Brookline also has to contend with a reputation for being socially and culturally unwelcoming to Black and Hispanic people, an image that has been bolstered by stories of racism.

“There are news articles that portray Brookline as being not hospitable to Black people,” Greene said. While some of it is “just beating down Brookline”, there is also some validity to the stories, he said.

Policy moves

HAB members say that policy changes and legislation can help lessen the gaps.

“Brookline has a chance at doing better, and our wholehearted endorsement of the MBTA Communities Act has helped our public reputation,” said board member Jonathan Klein.

He also pointed to the reduction of the town’s local preference share from 70% (the maximum amount allowed by the state) to 25% in 2020 as a positive step towards making housing more equitable.

Local preference reserves a share of affordable housing for Brookline residents, Town or Housing Authority employees and those with children attending Brookline Public Schools through the METCO program. A higher local preference share limits opportunities for nonresident Black and Hispanic households to find affordable housing in Brookline because it gives a higher chance of selection to the largest population in the town: white residents.

“The reduction was a strong and important step in saying we want to be more open to diverse people from diverse places,” Klein said.

However, the board says there haven’t been enough affordable housing lotteries since the local preference share reduction to get useful information about its impact on diversity.

“People aren’t even necessarily aware of these preferences,” said board member Pam Goodman. “They’re applying all over, so I’m not sure that the reduction impacts whether or not they apply.”

In addition, Brookline should seek to attract people from across the income spectrum, Goodman said, and not only those seeking affordable housing.

A homeownership tax credit could encourage middle income households to buy homes in Brookline, suggested Klein.

The board also planned to look further into Governor Healey’s housing bond bill, which includes provisions for mixed income housing that could bring in more middle income families.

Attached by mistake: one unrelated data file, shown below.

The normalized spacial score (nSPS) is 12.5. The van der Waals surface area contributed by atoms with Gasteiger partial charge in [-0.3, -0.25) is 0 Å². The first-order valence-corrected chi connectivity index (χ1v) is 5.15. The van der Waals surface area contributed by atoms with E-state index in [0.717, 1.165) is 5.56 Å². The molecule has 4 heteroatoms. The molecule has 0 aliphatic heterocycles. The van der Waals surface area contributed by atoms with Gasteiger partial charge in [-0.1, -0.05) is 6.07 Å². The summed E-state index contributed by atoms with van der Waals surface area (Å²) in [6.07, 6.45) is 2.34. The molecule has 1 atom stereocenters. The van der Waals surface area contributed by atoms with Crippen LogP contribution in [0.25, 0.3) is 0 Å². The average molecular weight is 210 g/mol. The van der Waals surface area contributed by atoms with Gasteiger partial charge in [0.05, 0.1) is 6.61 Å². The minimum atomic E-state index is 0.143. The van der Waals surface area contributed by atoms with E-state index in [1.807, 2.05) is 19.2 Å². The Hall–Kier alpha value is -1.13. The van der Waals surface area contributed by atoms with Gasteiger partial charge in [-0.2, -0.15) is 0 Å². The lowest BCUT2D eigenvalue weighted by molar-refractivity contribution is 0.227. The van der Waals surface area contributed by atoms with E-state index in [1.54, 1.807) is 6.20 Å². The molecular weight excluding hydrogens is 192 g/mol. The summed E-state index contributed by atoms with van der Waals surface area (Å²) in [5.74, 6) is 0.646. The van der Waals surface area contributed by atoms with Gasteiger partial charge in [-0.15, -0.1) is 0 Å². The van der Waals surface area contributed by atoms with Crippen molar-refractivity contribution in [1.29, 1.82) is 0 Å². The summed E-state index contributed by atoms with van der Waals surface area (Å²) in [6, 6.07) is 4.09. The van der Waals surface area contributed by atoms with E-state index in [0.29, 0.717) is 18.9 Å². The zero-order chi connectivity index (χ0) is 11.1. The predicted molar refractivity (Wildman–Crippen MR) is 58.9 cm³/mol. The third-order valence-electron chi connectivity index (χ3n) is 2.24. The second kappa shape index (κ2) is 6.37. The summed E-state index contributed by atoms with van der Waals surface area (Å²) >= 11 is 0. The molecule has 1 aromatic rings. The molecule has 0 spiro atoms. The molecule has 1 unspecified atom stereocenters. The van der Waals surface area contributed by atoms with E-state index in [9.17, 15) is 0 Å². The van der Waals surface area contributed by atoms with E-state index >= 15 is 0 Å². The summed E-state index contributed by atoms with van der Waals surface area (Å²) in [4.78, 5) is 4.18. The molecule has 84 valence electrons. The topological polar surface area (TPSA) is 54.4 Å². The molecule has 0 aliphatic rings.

Next steps

Marketing is critical for racial integration, according to Greene. “We have to do more than just build housing and hope for a diverse response,” he said.

People moving into a community desire a certain comfort level, much of which is based in food, culture and religion, pointed out Lynne Sweet, a community member and housing consultant in attendance at the meeting.

“If you look at the gateway cities, people’s culture is there, and they’re comfortable,” she said. “It’s more than just housing.”

It’s important to market to the existing Black community in Brookline and encourage them to reach out to others, Greene added. He suggested it would also be helpful to have a member of town staff provide guidance and action to the initiative in a way that volunteers alone can’t.

“None of this is easy, and a lot of interests have to be balanced. There’s no silver bullet,” he said. “We have to start, and it may take a long time — but if we don’t start, it will take even longer.”

Brookline’s Housing Advisory Board meetings occur over Zoom and are open to the public. Previous meeting recordings and minutes and upcoming meeting agendas can be accessed at the Housing Advisory Board webpage.